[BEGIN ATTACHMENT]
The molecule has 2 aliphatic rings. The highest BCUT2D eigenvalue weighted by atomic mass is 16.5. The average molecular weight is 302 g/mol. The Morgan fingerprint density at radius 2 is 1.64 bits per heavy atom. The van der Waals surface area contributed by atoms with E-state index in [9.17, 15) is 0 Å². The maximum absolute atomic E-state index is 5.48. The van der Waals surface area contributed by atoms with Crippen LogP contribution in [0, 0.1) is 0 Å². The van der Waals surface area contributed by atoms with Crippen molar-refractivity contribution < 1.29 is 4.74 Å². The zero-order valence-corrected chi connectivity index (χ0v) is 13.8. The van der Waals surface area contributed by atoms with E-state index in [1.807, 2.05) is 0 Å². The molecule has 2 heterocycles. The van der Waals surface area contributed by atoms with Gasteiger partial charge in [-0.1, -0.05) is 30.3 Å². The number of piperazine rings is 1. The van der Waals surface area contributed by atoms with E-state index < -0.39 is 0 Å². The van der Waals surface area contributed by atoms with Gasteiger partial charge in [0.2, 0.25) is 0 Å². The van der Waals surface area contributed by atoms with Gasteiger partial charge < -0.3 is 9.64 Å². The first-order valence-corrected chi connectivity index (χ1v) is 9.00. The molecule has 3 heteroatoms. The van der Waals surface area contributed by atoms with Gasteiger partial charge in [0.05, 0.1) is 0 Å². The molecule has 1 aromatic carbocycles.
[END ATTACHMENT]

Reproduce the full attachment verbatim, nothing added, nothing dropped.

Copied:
The molecule has 2 aliphatic rings. The highest BCUT2D eigenvalue weighted by atomic mass is 16.5. The average molecular weight is 302 g/mol. The Morgan fingerprint density at radius 2 is 1.64 bits per heavy atom. The van der Waals surface area contributed by atoms with E-state index in [9.17, 15) is 0 Å². The maximum absolute atomic E-state index is 5.48. The van der Waals surface area contributed by atoms with Crippen LogP contribution in [0, 0.1) is 0 Å². The van der Waals surface area contributed by atoms with Crippen molar-refractivity contribution < 1.29 is 4.74 Å². The zero-order valence-corrected chi connectivity index (χ0v) is 13.8. The van der Waals surface area contributed by atoms with E-state index in [1.807, 2.05) is 0 Å². The molecule has 2 heterocycles. The van der Waals surface area contributed by atoms with Gasteiger partial charge in [-0.1, -0.05) is 30.3 Å². The number of piperazine rings is 1. The van der Waals surface area contributed by atoms with E-state index < -0.39 is 0 Å². The van der Waals surface area contributed by atoms with Gasteiger partial charge in [0.2, 0.25) is 0 Å². The van der Waals surface area contributed by atoms with Gasteiger partial charge < -0.3 is 9.64 Å². The first-order valence-corrected chi connectivity index (χ1v) is 9.00. The molecule has 3 heteroatoms. The van der Waals surface area contributed by atoms with Gasteiger partial charge in [0.05, 0.1) is 0 Å². The molecule has 1 aromatic carbocycles.